A sustainable model for cochlear implantation in the developing world: perspectives from the Indian subcontinent

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Purpose of review

The overall prevalence of deafness in India is 0.2%, but the prevalence in the southern state of Tamil Nadu is much higher (around 0.6%) because of consanguinity. Especially in India, establishing cochlear implantation as a treatment modality for hearing loss has been a daunting task, but in the last decade, the cochlear implantation program has emerged as an unqualified success in many states, with over 20 000 cochlear implantations done till date. Several states are sponsoring free implants to children under the age of 6 years and below poverty line.

Recent findings

Nearly 3000 cochlear implantations have been performed in Tamil Nadu under the Chief Minister's Comprehensive Health Insurance Scheme, with the goal to have a ‘deafness free Tamil Nadu’ by 2025. This scheme covers nearly 40 million people in rural areas. Valuable lessons have been learnt from this social experiment. One of the cornerstones of this scheme is the method to deliver habilitation via satellite centers in rural areas at the doorstep of the patient. The outcomes in peripheral centers were found to be statistically similar to those in the main center and correlated well with duration of habilitation.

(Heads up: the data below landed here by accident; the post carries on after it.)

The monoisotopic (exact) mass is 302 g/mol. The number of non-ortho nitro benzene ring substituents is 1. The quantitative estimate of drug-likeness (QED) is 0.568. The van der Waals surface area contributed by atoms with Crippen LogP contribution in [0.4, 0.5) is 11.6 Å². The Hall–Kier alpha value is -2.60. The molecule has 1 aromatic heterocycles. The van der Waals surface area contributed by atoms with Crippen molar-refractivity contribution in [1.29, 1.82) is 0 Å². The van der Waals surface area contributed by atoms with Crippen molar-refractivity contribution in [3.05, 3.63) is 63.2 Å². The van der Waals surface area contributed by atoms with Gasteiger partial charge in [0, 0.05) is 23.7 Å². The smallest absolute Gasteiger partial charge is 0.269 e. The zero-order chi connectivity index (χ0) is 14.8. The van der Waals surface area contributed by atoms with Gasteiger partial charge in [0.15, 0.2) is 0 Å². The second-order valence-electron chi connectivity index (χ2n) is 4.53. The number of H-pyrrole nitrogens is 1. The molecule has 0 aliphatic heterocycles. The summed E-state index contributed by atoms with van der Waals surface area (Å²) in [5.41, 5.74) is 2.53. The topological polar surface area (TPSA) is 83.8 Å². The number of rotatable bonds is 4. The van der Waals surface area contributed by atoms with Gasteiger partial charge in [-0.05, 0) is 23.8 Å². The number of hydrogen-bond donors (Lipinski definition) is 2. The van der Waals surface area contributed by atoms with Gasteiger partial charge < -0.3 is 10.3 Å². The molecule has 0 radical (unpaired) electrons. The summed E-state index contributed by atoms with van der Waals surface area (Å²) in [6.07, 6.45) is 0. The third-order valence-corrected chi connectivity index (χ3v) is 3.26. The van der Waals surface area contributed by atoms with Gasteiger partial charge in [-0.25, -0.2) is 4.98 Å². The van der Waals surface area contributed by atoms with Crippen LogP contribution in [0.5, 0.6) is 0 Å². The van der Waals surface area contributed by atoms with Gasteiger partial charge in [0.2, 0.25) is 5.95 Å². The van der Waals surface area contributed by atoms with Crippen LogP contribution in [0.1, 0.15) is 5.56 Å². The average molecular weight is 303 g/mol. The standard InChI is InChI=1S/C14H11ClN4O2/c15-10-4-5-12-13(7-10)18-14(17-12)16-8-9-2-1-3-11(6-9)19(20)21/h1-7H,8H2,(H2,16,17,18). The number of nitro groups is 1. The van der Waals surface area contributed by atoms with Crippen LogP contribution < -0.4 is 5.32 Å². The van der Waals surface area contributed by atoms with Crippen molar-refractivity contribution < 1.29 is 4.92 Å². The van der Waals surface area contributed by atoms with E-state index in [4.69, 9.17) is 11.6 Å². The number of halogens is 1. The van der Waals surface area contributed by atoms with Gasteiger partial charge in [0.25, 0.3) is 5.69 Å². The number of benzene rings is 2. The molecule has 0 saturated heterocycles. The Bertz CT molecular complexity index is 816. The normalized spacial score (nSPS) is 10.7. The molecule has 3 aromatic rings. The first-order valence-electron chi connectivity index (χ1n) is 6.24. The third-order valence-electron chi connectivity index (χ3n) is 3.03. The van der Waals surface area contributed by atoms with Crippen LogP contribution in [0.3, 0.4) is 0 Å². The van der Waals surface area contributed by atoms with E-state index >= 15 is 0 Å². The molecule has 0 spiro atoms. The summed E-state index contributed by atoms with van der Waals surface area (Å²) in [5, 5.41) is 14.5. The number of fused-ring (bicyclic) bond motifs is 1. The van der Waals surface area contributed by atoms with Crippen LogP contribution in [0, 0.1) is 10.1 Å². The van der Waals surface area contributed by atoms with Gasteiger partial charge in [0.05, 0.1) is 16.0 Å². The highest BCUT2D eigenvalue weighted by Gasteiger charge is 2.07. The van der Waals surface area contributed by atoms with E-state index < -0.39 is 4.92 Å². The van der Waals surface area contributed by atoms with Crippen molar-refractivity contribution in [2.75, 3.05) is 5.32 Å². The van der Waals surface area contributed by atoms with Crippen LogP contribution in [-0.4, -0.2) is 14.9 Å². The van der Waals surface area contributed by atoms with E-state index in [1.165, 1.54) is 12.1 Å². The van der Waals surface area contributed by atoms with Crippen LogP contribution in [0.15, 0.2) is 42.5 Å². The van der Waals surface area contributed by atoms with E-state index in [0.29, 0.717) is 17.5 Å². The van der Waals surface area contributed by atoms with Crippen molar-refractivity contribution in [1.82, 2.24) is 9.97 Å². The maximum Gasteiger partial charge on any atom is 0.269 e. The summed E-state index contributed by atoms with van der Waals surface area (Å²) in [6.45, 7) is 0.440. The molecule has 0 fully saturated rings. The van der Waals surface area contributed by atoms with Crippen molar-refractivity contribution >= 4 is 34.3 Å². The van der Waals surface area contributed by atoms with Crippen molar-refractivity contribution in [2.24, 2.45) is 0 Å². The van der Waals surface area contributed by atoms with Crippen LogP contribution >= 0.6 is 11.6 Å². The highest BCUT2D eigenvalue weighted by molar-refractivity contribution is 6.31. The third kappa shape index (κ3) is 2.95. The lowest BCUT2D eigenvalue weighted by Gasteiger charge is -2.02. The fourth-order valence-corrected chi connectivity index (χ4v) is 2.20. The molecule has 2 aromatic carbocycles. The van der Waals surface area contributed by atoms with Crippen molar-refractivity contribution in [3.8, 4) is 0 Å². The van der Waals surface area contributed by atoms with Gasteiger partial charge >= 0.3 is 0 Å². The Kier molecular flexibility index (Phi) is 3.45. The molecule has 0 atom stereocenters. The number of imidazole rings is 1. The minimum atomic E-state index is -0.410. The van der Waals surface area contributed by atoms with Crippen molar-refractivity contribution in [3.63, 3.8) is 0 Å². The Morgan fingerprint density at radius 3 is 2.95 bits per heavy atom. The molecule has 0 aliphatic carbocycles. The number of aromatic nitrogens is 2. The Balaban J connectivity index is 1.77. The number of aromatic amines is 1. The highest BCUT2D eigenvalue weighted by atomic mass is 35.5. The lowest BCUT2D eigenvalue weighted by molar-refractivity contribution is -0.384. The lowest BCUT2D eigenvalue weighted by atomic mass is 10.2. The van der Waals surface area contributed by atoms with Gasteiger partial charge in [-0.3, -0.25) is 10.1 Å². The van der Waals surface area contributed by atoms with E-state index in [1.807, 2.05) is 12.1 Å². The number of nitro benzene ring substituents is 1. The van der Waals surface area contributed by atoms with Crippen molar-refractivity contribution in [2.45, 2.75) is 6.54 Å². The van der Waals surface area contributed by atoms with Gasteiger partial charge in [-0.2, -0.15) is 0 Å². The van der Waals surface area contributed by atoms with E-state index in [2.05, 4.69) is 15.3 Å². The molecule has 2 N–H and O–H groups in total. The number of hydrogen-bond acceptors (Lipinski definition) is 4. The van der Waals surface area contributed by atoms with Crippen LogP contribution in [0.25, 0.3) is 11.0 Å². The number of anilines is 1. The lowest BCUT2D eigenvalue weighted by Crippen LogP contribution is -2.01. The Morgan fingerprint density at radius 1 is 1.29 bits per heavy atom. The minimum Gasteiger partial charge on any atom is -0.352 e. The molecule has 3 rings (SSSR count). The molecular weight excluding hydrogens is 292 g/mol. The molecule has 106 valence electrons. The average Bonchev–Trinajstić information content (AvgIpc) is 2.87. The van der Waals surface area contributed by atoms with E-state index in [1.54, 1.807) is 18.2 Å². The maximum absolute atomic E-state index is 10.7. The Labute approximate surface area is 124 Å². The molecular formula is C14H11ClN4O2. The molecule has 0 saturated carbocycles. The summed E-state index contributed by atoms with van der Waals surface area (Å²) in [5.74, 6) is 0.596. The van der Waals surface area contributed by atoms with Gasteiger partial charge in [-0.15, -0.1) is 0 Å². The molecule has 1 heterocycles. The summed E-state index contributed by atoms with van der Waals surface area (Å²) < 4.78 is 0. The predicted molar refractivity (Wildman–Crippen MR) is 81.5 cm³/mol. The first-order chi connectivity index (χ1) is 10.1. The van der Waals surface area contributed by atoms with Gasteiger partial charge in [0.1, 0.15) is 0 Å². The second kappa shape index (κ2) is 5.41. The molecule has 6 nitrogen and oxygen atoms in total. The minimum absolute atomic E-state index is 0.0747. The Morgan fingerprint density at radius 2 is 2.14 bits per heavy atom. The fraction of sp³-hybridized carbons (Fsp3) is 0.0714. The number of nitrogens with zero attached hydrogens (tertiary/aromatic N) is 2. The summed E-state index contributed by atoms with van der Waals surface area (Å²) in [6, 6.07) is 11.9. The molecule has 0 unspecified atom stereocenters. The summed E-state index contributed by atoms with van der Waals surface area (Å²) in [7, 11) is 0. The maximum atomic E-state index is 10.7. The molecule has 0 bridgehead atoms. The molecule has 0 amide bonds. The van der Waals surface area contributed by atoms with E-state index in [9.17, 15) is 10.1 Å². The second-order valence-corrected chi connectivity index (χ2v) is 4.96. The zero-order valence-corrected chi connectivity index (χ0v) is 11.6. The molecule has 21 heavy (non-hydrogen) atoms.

Opening up satellite centers for habilitation across the state of Tamil Nadu has greatly helped to improve the attendance and outcomes. The Indian model has been hugely successful and has helped start similar cochlear implantation programs in neighboring countries such as Nepal, Sri Lanka and Bangladesh.

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